The RGYB Color Geometry
Background:The gamut of a color CRT is defined by its three primary colors, each produced by a phosphor/electron gun combination. Light from the primaries combines additively, so the color gamut is a subset of a three dimensional vector space . With the primaries as basis vectors normalized to 1.0, the color gamut is a unit cube, known as the RGB color geometry, since the three primaries are usually red, green, and blue. User interaction via RGB is generally thought to be counterintuitive, and transformations of RGB, such as Smith's HSV geometry  which is derived from centuries old artists' models , are more popular. More recent color theories, based on psychophysical and physiological models of early visual processing, suggest that more intuitive geometries may be possible. The RGYB geometry is based on two recent discoveries about the human visual system. First, the three color signals from the cone receptors are organized into three opponent channels [1, 7]. A single achromatic channel indicates lightness or brightness. Two chromatic channels, red/green and yellow/blue, signal the chromatic quantities. Second, signals on the achromatic channel are easily distinguishable from signals on the chromatic ones . Consequently, it is usual to represent colors as a set of surfaces of colors that vary in chromaticity, each at a different level of brightness. Examples are as diverse as CIE chromaticity coordinates, the CIELUV uniform color space, the Munsell color system, and computer graphics color spaces such as HSV and HLS [10, 12].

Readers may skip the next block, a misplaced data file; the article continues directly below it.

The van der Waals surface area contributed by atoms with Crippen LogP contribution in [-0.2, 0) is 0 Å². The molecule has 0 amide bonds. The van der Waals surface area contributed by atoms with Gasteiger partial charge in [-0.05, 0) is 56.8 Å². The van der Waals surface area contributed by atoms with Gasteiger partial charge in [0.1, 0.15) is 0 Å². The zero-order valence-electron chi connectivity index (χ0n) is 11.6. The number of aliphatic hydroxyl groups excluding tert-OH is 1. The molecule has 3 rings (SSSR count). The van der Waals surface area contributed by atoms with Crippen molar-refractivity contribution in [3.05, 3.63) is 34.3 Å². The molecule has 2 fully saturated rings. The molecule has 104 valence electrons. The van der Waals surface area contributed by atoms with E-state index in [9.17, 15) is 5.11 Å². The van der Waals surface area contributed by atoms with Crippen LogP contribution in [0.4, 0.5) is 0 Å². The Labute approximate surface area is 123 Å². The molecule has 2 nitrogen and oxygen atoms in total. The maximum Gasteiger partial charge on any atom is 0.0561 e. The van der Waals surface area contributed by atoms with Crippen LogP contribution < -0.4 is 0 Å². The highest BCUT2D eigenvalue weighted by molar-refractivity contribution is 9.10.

Journal or Conference Title
ACM Transactions on Graphics
9, Number 2
New York, NY, USA
Association for Computing Machinery (ACM)
Digital Object Identifier (DOI)
C. Ware and W. Cowan, "The RGYB color geometry," ACM Transactions on Graphics, vol. 9, no. 2, pp. 226–232, Apr. 1990.